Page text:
Chronic Enteropathy: Clinical AspectsGibbons T. · Fuchs G.
University of Arkansas for Medical Sciences, Arkansas Children’s Hospital, Little Rock, AR, USA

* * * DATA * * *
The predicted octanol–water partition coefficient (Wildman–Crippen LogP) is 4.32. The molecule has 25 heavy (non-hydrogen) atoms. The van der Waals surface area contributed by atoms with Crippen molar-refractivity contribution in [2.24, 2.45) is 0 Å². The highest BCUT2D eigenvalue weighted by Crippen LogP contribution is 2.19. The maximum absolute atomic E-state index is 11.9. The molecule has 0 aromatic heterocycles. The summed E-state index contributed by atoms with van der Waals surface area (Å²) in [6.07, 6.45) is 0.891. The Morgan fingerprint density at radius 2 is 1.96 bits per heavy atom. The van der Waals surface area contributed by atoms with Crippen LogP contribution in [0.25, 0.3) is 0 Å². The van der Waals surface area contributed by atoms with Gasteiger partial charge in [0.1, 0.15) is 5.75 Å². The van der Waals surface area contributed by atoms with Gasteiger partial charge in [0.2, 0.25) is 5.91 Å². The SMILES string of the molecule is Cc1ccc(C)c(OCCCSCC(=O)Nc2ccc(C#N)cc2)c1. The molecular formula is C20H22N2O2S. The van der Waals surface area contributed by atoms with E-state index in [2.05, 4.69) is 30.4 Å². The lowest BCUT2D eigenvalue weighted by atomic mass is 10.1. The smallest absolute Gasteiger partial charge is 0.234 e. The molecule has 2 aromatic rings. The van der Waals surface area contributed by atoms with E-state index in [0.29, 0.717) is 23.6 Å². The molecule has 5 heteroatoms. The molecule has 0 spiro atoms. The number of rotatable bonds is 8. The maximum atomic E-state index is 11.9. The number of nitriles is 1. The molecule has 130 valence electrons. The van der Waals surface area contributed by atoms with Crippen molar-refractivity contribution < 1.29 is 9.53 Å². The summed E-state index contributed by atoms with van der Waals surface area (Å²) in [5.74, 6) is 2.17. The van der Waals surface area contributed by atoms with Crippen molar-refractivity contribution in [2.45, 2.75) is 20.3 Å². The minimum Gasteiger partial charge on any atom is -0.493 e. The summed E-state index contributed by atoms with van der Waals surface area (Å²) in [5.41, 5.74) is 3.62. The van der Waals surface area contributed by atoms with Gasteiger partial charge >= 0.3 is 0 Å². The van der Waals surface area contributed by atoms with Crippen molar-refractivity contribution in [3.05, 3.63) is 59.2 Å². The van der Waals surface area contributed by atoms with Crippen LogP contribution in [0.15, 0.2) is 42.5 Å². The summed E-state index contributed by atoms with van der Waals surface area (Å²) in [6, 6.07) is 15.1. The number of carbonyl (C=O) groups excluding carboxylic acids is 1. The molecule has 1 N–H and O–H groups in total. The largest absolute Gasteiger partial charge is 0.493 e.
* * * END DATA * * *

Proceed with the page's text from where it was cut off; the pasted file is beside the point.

Diarrheal disease is a major cause of childhood morbidity and mortality worldwide. Chronic enteropathy with subsequent persistent diarrhea and associated vicious cycles of malnutrition, increased gut permeability and secondary immunodeficiency are particularly devastating in the childhood population. The major causes of chronic enteropathy differ significantly between developed countries and developing countries. In developed countries, infectious and postinfectious diarrhea as well as abnormalities in immune response including celiac disease, food-induced allergic enteropathy and idiopathic inflammatory bowel disease account for most cases of chronic enteropathy. In developing countries, syndromic persistent diarrhea associated with malnutrition and secondary immunodeficiency due to human immunodeficiency virus (HIV) infection predominate as the major causes of chronic enteropathy. These latter two causes account for a disproportionate share of the more than 2.5 million deaths of children under 5 years of age due to diarrhea each year worldwide. From a practical perspective, diagnostic evaluation of chronic enteropathy in developing countries is often limited to identifying potential causative enteropathogens and antimicrobial treatment. Proper management with an emphasis on fluid homeostasis and protocolized nutritional therapy and rehabilitation is essential to successful treatment of syndromic persistent diarrhea.
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